DR. GARCIA: As a medical oncologist, I think the data that we have provided is insufficient, Raoul because the data that we have - - his spine is sufficient for me to make by decision as to the sequence of events that I think his spine has to be addressed first. And again, my sequence here would be a biopsy followed by immediate radiation therapy. However, whatever technique one may decide to use - - or not.

Now I think that the bigger question is, this is a gentleman who has, as you pointed out, Stauffer's syndrome so he does have systemic disease because he has paraneoplastic symptoms. But more important than that, we really don't know the prognostic classification for this patient. Clearly, he's going to be an intermediate risk just by virtue of his time from diagnosis to treatment.

But it would be important for us to know whether or not he has anemia, if he has neutrophilia and if he has thrombocytosis, which are three additional key metrics for us to define if you're a a good actor, in the middle, or a poor actor. And I'm talking about the International Therapies Consortium data. It is clear that if you have intermediate or poor risk features, surgery, i.e. standard reduction nephrectomy, even in the context of oligometastatic disease, may not be ideal for this patient population.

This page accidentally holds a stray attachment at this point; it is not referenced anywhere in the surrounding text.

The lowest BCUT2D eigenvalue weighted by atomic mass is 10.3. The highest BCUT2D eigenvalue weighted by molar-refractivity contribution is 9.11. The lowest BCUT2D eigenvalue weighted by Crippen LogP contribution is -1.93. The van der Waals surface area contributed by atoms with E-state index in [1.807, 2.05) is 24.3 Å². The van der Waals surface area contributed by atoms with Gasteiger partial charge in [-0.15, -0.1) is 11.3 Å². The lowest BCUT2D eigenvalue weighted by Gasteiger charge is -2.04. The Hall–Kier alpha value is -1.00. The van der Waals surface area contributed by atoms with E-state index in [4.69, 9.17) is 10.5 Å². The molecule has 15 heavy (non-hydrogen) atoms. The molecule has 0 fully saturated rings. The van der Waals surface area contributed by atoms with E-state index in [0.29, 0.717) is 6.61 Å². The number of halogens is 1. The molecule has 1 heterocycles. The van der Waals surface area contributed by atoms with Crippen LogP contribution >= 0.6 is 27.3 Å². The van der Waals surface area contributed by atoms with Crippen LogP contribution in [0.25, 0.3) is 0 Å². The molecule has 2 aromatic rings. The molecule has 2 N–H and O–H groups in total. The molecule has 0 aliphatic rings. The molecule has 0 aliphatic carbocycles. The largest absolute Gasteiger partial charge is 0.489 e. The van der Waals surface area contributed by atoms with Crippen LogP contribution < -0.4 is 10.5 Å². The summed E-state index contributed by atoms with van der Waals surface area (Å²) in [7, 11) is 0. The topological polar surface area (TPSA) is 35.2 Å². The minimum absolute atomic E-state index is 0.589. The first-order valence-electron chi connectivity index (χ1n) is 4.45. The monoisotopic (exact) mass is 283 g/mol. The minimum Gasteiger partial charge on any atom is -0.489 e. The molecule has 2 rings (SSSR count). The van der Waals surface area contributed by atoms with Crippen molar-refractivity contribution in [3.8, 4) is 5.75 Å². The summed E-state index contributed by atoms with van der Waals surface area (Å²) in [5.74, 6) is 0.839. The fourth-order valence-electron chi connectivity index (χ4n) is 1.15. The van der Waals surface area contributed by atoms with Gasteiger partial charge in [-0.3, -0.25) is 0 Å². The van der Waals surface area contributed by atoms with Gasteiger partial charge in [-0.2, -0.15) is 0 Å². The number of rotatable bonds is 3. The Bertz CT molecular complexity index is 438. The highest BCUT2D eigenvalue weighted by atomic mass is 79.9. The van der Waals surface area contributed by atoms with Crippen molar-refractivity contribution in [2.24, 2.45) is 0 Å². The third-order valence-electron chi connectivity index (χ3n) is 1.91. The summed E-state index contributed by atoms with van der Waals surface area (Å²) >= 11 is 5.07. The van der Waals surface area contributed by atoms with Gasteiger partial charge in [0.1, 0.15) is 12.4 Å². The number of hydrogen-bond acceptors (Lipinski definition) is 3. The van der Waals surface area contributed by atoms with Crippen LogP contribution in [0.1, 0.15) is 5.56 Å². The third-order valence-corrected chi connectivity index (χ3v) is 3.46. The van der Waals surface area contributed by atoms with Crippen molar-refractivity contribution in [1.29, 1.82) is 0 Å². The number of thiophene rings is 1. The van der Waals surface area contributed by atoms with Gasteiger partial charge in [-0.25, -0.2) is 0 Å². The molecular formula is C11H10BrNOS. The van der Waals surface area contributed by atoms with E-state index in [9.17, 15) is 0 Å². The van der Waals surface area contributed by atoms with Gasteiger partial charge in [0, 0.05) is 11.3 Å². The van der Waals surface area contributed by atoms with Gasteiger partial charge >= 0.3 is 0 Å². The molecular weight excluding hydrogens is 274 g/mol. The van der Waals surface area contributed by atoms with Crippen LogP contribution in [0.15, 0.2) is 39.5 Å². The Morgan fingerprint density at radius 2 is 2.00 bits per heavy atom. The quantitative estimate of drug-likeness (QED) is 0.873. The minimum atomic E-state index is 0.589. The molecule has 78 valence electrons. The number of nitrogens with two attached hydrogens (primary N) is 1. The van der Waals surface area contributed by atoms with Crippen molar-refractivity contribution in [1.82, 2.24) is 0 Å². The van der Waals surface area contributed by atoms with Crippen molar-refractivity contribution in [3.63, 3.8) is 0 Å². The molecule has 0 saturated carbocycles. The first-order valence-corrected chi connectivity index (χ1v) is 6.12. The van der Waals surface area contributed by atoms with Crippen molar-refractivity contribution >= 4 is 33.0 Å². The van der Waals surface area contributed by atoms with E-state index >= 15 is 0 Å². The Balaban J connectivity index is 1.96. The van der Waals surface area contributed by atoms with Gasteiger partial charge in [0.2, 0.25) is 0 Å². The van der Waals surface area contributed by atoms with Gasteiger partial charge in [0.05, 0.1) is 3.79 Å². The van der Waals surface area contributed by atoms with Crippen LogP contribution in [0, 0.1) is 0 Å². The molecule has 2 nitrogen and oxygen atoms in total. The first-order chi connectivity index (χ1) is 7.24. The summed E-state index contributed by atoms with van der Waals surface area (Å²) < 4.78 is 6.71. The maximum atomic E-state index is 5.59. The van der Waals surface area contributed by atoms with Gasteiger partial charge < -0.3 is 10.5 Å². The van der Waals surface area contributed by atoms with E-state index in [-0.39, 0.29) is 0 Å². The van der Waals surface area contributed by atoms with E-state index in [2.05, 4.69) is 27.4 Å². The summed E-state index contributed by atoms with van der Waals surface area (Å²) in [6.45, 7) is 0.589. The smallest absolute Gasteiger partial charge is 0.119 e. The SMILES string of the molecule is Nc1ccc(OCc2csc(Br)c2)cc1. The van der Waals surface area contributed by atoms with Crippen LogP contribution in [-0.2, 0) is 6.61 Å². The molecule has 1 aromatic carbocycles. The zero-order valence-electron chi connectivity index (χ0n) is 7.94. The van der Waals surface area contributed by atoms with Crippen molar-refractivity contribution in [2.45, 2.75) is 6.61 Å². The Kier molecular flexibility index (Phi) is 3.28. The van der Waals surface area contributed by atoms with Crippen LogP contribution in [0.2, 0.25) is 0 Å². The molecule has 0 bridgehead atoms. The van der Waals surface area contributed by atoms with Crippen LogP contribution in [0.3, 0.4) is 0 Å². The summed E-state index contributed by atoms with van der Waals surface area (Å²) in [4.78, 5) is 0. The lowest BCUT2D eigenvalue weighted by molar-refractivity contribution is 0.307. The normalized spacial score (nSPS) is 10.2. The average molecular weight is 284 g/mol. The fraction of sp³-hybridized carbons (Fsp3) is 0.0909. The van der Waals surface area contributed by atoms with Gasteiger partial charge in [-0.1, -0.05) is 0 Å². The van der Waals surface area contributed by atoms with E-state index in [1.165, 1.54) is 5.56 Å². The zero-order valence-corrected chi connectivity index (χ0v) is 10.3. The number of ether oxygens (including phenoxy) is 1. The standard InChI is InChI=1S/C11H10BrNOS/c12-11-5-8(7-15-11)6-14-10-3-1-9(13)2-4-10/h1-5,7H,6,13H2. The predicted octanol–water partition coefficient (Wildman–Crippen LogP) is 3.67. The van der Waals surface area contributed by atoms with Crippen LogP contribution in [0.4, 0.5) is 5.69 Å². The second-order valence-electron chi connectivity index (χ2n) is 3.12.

On the contrary, if you have a good risk patient, and I think that I'm really referring to the CARMENA data, which is a bit different to how we have practiced in the United States for the last decade, we really never took patients with really aggressive disease, if you will, to surgery. We would really actually cherry pick in those high risk patient population. And I think we stand by that data. So the French data for us really hasn't changed how we practice in the United States.

So if this gentleman is a truly intermediate patient, I would tackle his spine first, see how he responds to that, and then the bigger question is going to be, should I move him to a nephrectomy or should I put him on systemic therapy? And only if he benefits from systemic therapy down the road will we review the role of nephrectomy for him.